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February 9, 2021

Madeleine Watts' Playlist for Her Novel "The Inland Sea"

The Inland Sea by Madeleine Watts

In the Book Notes series, authors create and discuss a music playlist that relates in some way to their recently published book.

Previous contributors include Jesmyn Ward, Lauren Groff, Bret Easton Ellis, Celeste Ng, T.C. Boyle, Dana Spiotta, Amy Bloom, Aimee Bender, Roxane Gay, and many others.

Madeleine Watts' smart novel The Inland Sea is a stunning and eloquent debut.

Publishers Weekly wrote of the book:

"Australian writer Watts punctuates her eloquent debut with deep-seated anxiety about climate change . . . The prose is consistently rich and loaded with imagery. Watts’s bold, unconventional outing makes for a distinctive entry into climate fiction."

In her words, here is Madeleine Watts' Book Notes music playlist for her novel The Inland Sea:

The Drones – I See Seaweed
I’ve always felt that this song was the musical analogue to The Inland Sea. ‘I See Seaweed’ is the opening song on an album that came out in 2013, which is the year the novel is set, a song about rising seas and a missing woman and complicity. I See Seaweed reminds me intensely of Sydney in 2013, and it accompanied me on a lot of moody walks. It is a beautiful song, articulate and composed in the beginning, gathering menace, and then it turns calamitous. It is a very intense song, and kind of how the novel feels if you read it all in a sitting or two.

Mondo Rock - Come Said the Boy
This is a perfect Australian surf-rock song. It captures something so specific about how Sydney feels in summertime, and has an accompanying music video, filmed at Maroubra Beach at dusk, which I have watched many, many times. I spent a lot of time at Maroubra Beach growing up, and both the song and the music video give me a powerful nostalgia hit whenever I’m homesick for Sydney. I listened to ‘Come Said The Boy’ all the time as I was writing the book, and it basically soundtracks every scene set at the beach (of which there are many).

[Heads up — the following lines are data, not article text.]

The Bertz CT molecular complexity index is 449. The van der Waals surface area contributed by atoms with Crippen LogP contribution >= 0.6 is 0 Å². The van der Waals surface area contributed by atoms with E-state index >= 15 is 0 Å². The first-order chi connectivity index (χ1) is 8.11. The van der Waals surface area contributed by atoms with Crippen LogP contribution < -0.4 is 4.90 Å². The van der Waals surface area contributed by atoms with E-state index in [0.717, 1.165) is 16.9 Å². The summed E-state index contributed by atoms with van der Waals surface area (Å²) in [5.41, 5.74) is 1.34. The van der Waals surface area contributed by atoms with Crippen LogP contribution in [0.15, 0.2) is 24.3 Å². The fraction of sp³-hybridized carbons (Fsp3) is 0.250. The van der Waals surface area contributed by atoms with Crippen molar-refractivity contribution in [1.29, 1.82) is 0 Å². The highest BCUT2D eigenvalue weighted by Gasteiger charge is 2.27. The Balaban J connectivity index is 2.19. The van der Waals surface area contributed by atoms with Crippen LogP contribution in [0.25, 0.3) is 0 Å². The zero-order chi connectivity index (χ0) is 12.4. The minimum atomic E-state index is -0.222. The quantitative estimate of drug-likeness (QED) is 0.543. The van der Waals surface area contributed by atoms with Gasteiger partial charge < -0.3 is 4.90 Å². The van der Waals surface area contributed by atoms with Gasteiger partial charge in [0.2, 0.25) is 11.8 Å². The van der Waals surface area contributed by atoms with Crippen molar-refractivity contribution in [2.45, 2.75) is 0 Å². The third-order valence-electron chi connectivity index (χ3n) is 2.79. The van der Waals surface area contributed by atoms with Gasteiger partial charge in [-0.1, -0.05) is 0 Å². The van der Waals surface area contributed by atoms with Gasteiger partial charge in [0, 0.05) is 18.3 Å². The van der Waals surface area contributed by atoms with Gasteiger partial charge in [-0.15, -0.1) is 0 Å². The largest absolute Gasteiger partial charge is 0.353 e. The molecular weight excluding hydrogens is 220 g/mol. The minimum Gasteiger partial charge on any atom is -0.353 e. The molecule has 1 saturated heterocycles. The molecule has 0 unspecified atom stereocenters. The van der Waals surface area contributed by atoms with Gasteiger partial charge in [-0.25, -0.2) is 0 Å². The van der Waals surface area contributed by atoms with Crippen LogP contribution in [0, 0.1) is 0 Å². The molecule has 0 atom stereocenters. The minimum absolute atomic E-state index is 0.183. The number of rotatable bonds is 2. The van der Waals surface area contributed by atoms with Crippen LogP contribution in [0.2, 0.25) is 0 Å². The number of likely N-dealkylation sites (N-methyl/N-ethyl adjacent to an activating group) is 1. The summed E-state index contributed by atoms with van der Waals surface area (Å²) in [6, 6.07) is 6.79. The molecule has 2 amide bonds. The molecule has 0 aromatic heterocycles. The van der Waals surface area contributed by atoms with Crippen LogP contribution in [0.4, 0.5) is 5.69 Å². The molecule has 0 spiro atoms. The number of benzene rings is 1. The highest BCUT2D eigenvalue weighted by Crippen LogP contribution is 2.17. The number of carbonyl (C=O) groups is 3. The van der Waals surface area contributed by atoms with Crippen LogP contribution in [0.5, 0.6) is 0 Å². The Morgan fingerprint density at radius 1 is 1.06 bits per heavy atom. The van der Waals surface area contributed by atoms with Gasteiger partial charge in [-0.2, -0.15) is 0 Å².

Lee Hazlewood and Nancy Sinatra – Some Velvet Morning
This song helped me through the summer of 2017 when I got completely stuck on the structure of the book. I ended up changing the organization completely, shortly after writing an essay for The Believer about this song, which starts as an orderly duet and becomes an increasingly intense, rapid, perverse fever-dream of a song.

Twerps – Dreamin’
The novel is set in 2013, and there were certain songs that I listened to often to capture the ‘mood’ of Sydney in the early 2010s while I was writing. When I lived in Sydney at that period I walked everywhere, and this song accompanied me all over the city on many of those walks.

Jack Ladder– Hurtsville
Like Twerps, I listened to a lot of Jack Ladder when I lived in Sydney. This song in particular reminds me of the melancholy of the Australian suburbs in winter. ‘Hurtsville’ is the title song of a 2011 album of the same name, and when it first came out I misread the title. I thought it was named Hurstville, the name of a southern Sydney suburb. It’s not, but ever since I’ve associated this song and the whole album with the sleepy, wintery moods of my suburban adolescence.

Captain Beefheart & His Magic Band - My Head is My Only House Unless it Rains
I consumed a lot of early 1970s music and film while I was writing the book, and ‘My Head Is My Only House Unless It Rains’ is one of the songs that really dug its way into my brain. It’s a very haunting love songs, and I listened to it particularly when I was writing scenes that were very emotionally vulnerable.

Rowland S Howard - Dead Radio
This is my favourite song. The song to end all songs. Lyrically and rhythmically, it’s a kind of perfect analogue to what I want all my writing to feel like. Often when I start writing I turn this song up really loud and settle back into that feeling before I open up a document or put words on a page.

HTRK - Blue Sunshine
I listened to HTRK the whole time I was writing the book, because their music shares the kind of mood I often wanted the book to have. I have a strong memory of seeing them perform this song – which had not yet been released – at the At First Sight festival in 2013, right before I left Sydney. In 2019, right when the book was being sent off to the printers, HTRK played a show in New York and I got to see them again. At the end of the night I bumped into the lead singer outside the venue and tipsily spilled my guts about how much their music had meant to my little Australian book.

Slowdive – Rutti